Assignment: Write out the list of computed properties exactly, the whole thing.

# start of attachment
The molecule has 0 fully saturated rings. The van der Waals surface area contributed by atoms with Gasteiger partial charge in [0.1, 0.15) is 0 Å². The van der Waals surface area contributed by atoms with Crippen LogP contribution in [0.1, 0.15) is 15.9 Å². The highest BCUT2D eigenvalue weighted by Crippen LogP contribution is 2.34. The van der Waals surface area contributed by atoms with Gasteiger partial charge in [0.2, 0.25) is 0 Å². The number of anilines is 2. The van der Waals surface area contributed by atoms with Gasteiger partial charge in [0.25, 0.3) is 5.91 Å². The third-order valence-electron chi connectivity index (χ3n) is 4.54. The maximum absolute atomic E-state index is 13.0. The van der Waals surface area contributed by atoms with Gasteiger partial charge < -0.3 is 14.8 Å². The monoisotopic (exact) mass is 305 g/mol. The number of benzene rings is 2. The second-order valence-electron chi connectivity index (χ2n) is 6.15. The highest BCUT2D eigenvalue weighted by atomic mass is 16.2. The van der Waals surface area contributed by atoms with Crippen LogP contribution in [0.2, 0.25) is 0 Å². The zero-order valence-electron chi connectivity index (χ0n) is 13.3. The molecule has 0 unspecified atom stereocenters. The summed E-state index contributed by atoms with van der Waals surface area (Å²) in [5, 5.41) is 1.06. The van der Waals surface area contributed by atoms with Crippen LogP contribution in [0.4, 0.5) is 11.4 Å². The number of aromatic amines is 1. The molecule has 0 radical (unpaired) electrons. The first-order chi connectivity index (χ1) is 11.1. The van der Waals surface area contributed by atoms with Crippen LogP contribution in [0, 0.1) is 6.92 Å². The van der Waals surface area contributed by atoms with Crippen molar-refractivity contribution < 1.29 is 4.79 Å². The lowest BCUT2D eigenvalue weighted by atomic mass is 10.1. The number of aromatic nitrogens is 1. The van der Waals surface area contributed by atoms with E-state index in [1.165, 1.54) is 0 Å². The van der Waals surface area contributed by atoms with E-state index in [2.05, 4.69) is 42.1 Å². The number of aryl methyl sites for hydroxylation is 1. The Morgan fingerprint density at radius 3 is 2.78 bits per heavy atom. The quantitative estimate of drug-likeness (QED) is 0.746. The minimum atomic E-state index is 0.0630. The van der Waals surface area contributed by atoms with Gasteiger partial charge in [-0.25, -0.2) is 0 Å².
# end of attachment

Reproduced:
The molecule has 0 fully saturated rings. The van der Waals surface area contributed by atoms with Gasteiger partial charge in [0.1, 0.15) is 0 Å². The van der Waals surface area contributed by atoms with Crippen LogP contribution in [0.1, 0.15) is 15.9 Å². The highest BCUT2D eigenvalue weighted by Crippen LogP contribution is 2.34. The van der Waals surface area contributed by atoms with Gasteiger partial charge in [0.2, 0.25) is 0 Å². The number of anilines is 2. The van der Waals surface area contributed by atoms with Gasteiger partial charge in [0.25, 0.3) is 5.91 Å². The third-order valence-electron chi connectivity index (χ3n) is 4.54. The maximum absolute atomic E-state index is 13.0. The van der Waals surface area contributed by atoms with Gasteiger partial charge < -0.3 is 14.8 Å². The monoisotopic (exact) mass is 305 g/mol. The number of benzene rings is 2. The second-order valence-electron chi connectivity index (χ2n) is 6.15. The highest BCUT2D eigenvalue weighted by atomic mass is 16.2. The van der Waals surface area contributed by atoms with Crippen LogP contribution in [0.2, 0.25) is 0 Å². The zero-order valence-electron chi connectivity index (χ0n) is 13.3. The molecule has 0 unspecified atom stereocenters. The summed E-state index contributed by atoms with van der Waals surface area (Å²) in [5, 5.41) is 1.06. The van der Waals surface area contributed by atoms with Crippen LogP contribution in [0.4, 0.5) is 11.4 Å². The number of aromatic amines is 1. The molecule has 0 radical (unpaired) electrons. The first-order chi connectivity index (χ1) is 11.1. The van der Waals surface area contributed by atoms with Crippen LogP contribution in [0, 0.1) is 6.92 Å². The van der Waals surface area contributed by atoms with Crippen molar-refractivity contribution < 1.29 is 4.79 Å². The lowest BCUT2D eigenvalue weighted by atomic mass is 10.1. The number of aromatic nitrogens is 1. The van der Waals surface area contributed by atoms with E-state index in [1.165, 1.54) is 0 Å². The van der Waals surface area contributed by atoms with E-state index in [2.05, 4.69) is 42.1 Å². The number of aryl methyl sites for hydroxylation is 1. The Morgan fingerprint density at radius 3 is 2.78 bits per heavy atom. The quantitative estimate of drug-likeness (QED) is 0.746. The minimum atomic E-state index is 0.0630. The van der Waals surface area contributed by atoms with Gasteiger partial charge in [-0.25, -0.2) is 0 Å².